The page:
A diverse array of non-subtype B HIV-1 viruses circulates in Africa and dominates the global pandemic. It is important to understand how drug resistance mutations in non-B subtypes may develop differently from the patterns described in subtype B. HIV-1 reverse transcriptase and protease sequences from 338 patients with treatment failure to first-line ART regimens were evaluated. Multivariate logistic regression was used to examine the effect of subtype on each mutation controlling for regimen, time on therapy, and total mutations. The distribution of HIV-1 subtypes included CRF02-AG (45.0%), G (37.9%), CRF06-cpx (4.4%), A (3.6%), and other subtypes or recombinant sequences (9.2%). The most common NRTI mutations were M184V (89.1%) and thymidine analog mutations (TAMs). The most common NNRTI mutations were Y181C (49.7%), K103N (36.4%), G190A (26.3%), and A98G (19.5%). Multivariate analysis showed that CRF02-AG was less likely to have the M41L mutation compared to other subtypes [adjusted odds ratio (AOR) = 0.35; p = 0.022]. Subtype A patients showed a 42.5-fold increased risk (AOR = 42.5, p = 0.001) for the L210W mutation. Among NNRTI mutations, subtype G patients had an increased risk for A98G (AOR = 2.40, p = 0.036) and V106I (AOR = 6.15, p = 0.010), whereas subtype CRF02-AG patients had an increased risk for V90I (AOR = 3.16; p = 0.003) and a decreased risk for A98G (AOR = 0.48, p = 0.019). Five RT mutations were found to vary significantly between different non-B West African subtypes. Further study to understand the clinical impact of subtype-specific diversity on drug resistance will be critically important to the continued success of ART scale-up in resource-limited settings.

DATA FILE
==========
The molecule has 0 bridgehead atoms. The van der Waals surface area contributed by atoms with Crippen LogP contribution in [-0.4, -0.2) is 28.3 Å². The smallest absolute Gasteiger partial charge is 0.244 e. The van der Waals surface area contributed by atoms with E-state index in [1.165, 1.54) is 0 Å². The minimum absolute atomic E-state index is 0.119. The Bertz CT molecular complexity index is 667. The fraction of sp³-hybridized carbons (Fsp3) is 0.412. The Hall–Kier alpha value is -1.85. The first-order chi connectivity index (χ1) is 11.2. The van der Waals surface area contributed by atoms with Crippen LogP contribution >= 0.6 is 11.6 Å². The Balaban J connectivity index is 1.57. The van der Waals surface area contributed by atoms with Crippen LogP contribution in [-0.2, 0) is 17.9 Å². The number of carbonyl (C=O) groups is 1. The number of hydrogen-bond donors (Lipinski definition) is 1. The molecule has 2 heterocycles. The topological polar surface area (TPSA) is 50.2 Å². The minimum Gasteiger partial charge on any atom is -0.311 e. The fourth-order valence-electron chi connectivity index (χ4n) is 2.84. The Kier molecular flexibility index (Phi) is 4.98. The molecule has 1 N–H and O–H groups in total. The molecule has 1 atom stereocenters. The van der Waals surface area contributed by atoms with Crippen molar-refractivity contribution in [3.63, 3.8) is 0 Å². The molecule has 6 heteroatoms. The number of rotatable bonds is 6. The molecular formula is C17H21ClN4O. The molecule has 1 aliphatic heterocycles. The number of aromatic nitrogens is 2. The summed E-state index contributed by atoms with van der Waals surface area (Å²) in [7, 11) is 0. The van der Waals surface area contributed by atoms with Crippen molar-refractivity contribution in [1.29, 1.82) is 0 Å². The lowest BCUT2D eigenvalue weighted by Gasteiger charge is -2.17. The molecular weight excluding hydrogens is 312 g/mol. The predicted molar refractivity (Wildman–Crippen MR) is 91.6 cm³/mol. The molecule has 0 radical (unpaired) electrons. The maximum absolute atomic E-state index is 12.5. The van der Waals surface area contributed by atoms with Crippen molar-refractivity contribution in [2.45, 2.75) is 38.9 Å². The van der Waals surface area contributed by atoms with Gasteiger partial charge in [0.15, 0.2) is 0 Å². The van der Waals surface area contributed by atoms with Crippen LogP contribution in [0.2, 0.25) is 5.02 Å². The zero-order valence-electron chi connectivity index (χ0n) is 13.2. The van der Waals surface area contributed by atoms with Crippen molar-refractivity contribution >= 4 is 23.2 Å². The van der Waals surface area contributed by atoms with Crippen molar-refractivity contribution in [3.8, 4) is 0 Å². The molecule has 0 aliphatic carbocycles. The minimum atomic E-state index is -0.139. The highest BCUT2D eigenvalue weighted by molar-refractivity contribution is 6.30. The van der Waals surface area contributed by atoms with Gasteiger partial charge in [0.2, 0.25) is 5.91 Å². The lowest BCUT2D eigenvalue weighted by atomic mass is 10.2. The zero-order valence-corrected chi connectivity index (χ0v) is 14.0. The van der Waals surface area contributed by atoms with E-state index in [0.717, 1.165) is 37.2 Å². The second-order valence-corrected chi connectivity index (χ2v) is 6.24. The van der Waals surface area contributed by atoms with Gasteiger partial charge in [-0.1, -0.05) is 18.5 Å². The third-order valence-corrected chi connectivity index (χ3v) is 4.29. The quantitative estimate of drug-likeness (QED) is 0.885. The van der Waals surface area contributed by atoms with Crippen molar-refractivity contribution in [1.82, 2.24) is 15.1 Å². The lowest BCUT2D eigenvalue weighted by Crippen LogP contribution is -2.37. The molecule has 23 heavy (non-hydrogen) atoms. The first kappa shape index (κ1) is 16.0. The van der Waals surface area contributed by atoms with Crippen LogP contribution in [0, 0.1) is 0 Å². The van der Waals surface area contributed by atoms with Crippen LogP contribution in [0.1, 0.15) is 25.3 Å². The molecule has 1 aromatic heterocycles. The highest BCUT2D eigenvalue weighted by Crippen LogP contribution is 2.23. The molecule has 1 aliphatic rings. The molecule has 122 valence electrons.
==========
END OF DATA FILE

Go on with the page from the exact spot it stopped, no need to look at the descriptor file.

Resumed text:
ASJC Scopus subject areas
- Infectious Diseases